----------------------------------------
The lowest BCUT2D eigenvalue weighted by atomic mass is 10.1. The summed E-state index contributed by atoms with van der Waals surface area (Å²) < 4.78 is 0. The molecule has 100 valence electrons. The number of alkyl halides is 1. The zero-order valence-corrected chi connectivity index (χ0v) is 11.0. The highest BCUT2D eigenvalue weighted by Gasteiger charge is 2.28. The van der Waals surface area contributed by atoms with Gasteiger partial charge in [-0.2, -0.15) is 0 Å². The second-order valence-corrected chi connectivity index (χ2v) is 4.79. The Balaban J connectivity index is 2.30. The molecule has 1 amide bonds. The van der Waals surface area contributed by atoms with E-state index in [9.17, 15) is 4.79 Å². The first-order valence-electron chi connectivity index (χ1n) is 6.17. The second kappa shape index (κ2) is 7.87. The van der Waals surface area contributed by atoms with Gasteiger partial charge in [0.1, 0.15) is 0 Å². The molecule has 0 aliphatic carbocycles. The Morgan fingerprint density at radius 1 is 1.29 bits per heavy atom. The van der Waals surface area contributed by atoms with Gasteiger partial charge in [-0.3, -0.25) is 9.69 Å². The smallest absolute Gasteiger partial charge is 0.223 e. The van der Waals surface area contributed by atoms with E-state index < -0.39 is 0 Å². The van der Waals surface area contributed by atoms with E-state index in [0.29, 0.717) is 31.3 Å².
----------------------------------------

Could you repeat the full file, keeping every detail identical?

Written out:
The lowest BCUT2D eigenvalue weighted by atomic mass is 10.1. The summed E-state index contributed by atoms with van der Waals surface area (Å²) < 4.78 is 0. The molecule has 100 valence electrons. The number of alkyl halides is 1. The zero-order valence-corrected chi connectivity index (χ0v) is 11.0. The highest BCUT2D eigenvalue weighted by Gasteiger charge is 2.28. The van der Waals surface area contributed by atoms with Gasteiger partial charge in [-0.2, -0.15) is 0 Å². The second-order valence-corrected chi connectivity index (χ2v) is 4.79. The Balaban J connectivity index is 2.30. The molecule has 1 amide bonds. The van der Waals surface area contributed by atoms with E-state index in [9.17, 15) is 4.79 Å². The first-order valence-electron chi connectivity index (χ1n) is 6.17. The second kappa shape index (κ2) is 7.87. The van der Waals surface area contributed by atoms with Gasteiger partial charge in [0.1, 0.15) is 0 Å². The molecule has 0 aliphatic carbocycles. The Morgan fingerprint density at radius 1 is 1.29 bits per heavy atom. The van der Waals surface area contributed by atoms with Gasteiger partial charge in [-0.3, -0.25) is 9.69 Å². The smallest absolute Gasteiger partial charge is 0.223 e. The van der Waals surface area contributed by atoms with E-state index < -0.39 is 0 Å². The van der Waals surface area contributed by atoms with E-state index in [0.29, 0.717) is 31.3 Å².